When people ask how I “got” my kids to become good at certain things, I can only answer that I didn’t. Their competence is the natural result of acting upon intrinsic motivation; in supporting their choices, my role is to make it possible for them to do things they could not do on their own. I help them find resources, mentors, and supplies. I answer questions, reflect back to them, and participate when asked. I respond when they say, “Mom, I need help with something” and I brainstorm with them when they’re stuck. I drive them where they need to go, arrange and keep track of schedules, and seek, provide, and create opportunities. I am a partner in their learning, not a teacher who imparts unneeded information. I am the ultimate administrative assistant!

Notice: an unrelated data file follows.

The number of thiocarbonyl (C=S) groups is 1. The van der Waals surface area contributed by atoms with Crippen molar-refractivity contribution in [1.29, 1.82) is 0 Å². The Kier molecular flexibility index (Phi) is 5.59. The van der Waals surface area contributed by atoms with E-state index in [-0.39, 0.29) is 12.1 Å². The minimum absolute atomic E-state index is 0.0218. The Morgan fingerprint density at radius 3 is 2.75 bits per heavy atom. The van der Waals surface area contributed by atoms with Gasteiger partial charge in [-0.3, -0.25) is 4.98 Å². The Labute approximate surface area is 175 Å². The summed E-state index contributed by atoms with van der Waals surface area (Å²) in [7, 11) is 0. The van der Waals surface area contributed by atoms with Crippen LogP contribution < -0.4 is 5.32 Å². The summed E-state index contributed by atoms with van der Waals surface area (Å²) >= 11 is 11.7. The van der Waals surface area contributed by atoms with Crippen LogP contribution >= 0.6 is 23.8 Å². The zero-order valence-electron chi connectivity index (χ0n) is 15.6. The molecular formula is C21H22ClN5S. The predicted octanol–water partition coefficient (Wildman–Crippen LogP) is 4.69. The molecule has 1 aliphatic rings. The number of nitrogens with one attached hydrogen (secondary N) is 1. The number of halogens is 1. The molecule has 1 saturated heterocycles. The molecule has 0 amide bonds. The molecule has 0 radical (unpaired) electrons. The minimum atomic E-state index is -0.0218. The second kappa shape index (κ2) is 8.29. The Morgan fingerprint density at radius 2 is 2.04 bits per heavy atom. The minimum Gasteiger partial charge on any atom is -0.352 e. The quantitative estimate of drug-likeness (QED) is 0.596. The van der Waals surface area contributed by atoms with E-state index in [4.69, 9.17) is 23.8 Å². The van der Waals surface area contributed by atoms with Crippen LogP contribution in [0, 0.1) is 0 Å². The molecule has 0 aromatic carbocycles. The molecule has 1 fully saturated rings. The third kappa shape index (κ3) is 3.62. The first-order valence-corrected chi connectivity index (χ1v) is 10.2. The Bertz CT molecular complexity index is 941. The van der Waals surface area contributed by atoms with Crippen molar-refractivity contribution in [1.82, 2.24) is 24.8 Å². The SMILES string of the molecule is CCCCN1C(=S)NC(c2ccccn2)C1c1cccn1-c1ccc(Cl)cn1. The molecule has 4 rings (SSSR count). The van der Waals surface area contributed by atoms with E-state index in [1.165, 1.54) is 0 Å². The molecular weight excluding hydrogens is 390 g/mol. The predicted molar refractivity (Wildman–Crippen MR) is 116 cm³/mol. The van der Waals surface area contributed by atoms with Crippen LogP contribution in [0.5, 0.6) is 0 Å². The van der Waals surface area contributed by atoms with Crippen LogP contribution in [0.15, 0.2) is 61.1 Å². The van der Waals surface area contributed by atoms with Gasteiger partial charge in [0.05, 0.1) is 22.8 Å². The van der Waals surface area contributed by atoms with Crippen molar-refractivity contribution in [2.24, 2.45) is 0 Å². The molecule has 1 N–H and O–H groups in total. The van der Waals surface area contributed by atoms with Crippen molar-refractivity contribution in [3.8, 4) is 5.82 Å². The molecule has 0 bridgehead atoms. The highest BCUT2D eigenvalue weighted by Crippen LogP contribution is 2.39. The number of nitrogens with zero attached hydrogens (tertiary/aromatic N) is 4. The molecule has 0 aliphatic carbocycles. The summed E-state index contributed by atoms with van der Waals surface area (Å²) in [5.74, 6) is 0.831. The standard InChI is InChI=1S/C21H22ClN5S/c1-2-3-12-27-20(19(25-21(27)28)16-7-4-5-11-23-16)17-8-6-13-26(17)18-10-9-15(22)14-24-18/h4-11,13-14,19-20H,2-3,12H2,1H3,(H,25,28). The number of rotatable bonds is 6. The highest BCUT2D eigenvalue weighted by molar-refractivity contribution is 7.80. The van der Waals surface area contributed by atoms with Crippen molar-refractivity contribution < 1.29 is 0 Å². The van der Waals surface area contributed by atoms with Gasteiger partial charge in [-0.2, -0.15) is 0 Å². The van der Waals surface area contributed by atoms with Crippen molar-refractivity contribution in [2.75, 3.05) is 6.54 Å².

But I also celebrate their successes, mourn their disappointments, laugh at their jokes, and listen to their stories. Because their desires and needs are honored, they have free reign to explore their interests fully and the confidence to do so. In fact, lack of confidence is rarely a problem because we focus on finding ways to make things happen rather than focus on why something can’t.

There is no bell to tell them to move on to something else. There is no authority figure telling them their interests are a waste of time or less important than something else. There is only pure, enjoyable learning. It’s a beautiful way to live.

But I now have an always-unschooled child in school. A college-preparatory private school, to be exact.

It was the club soccer coach who opened the can of worms. (I have to blame someone, don’t I?) Because our local public school doesn’t have a soccer team, he suggested Brady play for his private high school’s team. Brady was intrigued. He applied. He got accepted.

And now we find ourselves in the precarious position of having an unschooler in school.